Home Family Utah Family Law

Utah Family Law

Utah Family Law

Utah Family Law: Understanding and Navigating the Legal Landscape


Family law is an extremely complex and emotionally charged arena of law, and is an umbrella term for legal proceedings related to family relationships, such as marriage, divorce, child custody, adoption, and paternity. Utah has its own set of family laws that are designed to protect the interests of all family members involved in these legal proceedings. This article aims to explore Utah family law in depth, providing you with the knowledge and resources you need to navigate this complex and often confusing arena of law.

Divorce in Utah

Divorce is one of the most common legal proceedings in family law. In Utah, a divorce may be granted based on the following grounds:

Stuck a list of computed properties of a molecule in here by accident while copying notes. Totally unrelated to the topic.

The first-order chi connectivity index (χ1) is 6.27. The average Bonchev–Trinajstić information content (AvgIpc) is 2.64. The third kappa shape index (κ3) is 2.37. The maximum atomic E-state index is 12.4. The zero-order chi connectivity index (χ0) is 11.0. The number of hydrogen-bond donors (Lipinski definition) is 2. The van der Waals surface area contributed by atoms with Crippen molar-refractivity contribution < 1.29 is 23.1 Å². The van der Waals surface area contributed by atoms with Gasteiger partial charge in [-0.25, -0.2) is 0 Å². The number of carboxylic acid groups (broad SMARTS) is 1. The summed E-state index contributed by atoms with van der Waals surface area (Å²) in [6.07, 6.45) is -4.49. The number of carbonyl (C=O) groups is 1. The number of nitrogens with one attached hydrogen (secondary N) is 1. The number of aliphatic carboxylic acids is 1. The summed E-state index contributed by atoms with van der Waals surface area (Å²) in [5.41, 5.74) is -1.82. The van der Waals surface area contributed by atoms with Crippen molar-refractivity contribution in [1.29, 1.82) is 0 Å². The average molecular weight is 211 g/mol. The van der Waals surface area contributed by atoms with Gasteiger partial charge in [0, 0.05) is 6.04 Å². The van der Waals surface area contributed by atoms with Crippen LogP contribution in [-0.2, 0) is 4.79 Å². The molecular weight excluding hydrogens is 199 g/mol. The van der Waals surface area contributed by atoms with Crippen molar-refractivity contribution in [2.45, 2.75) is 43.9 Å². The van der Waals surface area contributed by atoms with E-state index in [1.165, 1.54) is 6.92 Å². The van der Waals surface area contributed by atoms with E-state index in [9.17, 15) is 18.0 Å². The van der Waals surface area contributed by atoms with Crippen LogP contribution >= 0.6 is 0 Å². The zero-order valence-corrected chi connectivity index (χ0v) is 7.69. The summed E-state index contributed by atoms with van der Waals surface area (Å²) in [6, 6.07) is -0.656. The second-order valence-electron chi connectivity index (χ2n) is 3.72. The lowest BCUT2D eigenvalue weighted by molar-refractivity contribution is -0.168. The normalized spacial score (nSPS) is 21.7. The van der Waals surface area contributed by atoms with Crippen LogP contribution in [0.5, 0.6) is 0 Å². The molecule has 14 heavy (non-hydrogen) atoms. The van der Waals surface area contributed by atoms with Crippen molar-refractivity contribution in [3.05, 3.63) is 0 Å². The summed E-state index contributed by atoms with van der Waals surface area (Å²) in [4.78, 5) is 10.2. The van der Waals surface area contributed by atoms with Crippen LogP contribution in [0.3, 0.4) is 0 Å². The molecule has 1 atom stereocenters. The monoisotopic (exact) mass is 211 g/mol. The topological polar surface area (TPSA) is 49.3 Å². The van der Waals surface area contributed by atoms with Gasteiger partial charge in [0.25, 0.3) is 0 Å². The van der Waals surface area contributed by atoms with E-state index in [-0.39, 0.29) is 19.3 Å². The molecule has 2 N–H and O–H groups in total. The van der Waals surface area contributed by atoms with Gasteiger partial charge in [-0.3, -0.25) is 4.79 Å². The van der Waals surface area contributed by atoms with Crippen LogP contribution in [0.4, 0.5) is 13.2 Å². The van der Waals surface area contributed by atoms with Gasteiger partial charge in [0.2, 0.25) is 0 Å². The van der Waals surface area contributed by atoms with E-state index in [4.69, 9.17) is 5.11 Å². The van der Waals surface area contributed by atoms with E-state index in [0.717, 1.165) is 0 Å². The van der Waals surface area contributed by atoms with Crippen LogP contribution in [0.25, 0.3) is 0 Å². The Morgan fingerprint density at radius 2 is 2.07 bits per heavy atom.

– Impotence at the time of marriage;

– Adultery;

– Willful desertion;

– Willful neglect;

– Habitual drunkenness;

– Conviction of a felony;

– Cruel treatment;

– Incurable insanity;

– Living apart without cohabitation for three years.

Utah also recognizes no-fault divorce, which means that a divorce may be granted simply because the parties involved no longer wish to be married. In order to obtain a divorce in Utah, one or both of the spouses must have been a resident of Utah for at least three months immediately before filing for divorce.

Child Custody and Support

Child custody and support are often the most contentious and emotionally charged issues in any divorce case. In Utah, child custody is governed by the “best interests of the child” standard. This means that the court will make a custody determination based on what is in the best interests of the child, taking into account various factors such as the child’s relationship with each parent, the child’s needs, and the ability of each parent to provide for the child’s physical and emotional needs.